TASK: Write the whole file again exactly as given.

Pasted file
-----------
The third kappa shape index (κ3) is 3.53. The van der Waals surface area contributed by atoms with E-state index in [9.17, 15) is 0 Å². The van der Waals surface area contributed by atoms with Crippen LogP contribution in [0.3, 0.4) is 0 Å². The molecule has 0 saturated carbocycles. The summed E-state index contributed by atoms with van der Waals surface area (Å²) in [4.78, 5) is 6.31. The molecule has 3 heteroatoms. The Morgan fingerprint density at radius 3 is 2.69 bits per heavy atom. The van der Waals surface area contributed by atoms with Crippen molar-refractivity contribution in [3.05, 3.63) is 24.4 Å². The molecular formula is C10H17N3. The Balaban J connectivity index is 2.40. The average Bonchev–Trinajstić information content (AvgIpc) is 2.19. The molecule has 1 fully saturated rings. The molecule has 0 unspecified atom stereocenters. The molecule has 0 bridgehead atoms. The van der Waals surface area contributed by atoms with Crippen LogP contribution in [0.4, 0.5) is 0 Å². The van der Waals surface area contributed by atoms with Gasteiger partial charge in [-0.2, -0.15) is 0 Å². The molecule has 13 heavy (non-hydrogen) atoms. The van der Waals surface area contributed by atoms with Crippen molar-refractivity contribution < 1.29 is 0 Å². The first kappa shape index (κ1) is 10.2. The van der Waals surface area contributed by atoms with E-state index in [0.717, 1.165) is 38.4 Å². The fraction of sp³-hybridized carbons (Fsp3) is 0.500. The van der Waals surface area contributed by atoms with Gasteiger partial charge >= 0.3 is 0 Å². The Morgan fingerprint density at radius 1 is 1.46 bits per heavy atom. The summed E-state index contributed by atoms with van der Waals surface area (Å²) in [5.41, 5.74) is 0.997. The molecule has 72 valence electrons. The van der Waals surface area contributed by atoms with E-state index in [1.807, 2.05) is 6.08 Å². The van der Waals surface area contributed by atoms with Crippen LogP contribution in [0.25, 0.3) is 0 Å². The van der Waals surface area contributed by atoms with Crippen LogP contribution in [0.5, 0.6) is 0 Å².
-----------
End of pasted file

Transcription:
The third kappa shape index (κ3) is 3.53. The van der Waals surface area contributed by atoms with E-state index in [9.17, 15) is 0 Å². The van der Waals surface area contributed by atoms with Crippen LogP contribution in [0.3, 0.4) is 0 Å². The molecule has 0 saturated carbocycles. The summed E-state index contributed by atoms with van der Waals surface area (Å²) in [4.78, 5) is 6.31. The molecule has 3 heteroatoms. The Morgan fingerprint density at radius 3 is 2.69 bits per heavy atom. The van der Waals surface area contributed by atoms with Crippen molar-refractivity contribution in [3.05, 3.63) is 24.4 Å². The molecular formula is C10H17N3. The Balaban J connectivity index is 2.40. The average Bonchev–Trinajstić information content (AvgIpc) is 2.19. The molecule has 1 fully saturated rings. The molecule has 0 unspecified atom stereocenters. The molecule has 0 bridgehead atoms. The van der Waals surface area contributed by atoms with Crippen LogP contribution in [0.4, 0.5) is 0 Å². The van der Waals surface area contributed by atoms with Gasteiger partial charge in [-0.2, -0.15) is 0 Å². The molecule has 13 heavy (non-hydrogen) atoms. The van der Waals surface area contributed by atoms with Crippen molar-refractivity contribution < 1.29 is 0 Å². The first kappa shape index (κ1) is 10.2. The van der Waals surface area contributed by atoms with E-state index in [0.717, 1.165) is 38.4 Å². The fraction of sp³-hybridized carbons (Fsp3) is 0.500. The van der Waals surface area contributed by atoms with Gasteiger partial charge >= 0.3 is 0 Å². The Morgan fingerprint density at radius 1 is 1.46 bits per heavy atom. The summed E-state index contributed by atoms with van der Waals surface area (Å²) in [5.41, 5.74) is 0.997. The molecule has 72 valence electrons. The van der Waals surface area contributed by atoms with E-state index in [1.807, 2.05) is 6.08 Å². The van der Waals surface area contributed by atoms with Crippen LogP contribution in [0.25, 0.3) is 0 Å². The van der Waals surface area contributed by atoms with Crippen LogP contribution in [0.5, 0.6) is 0 Å².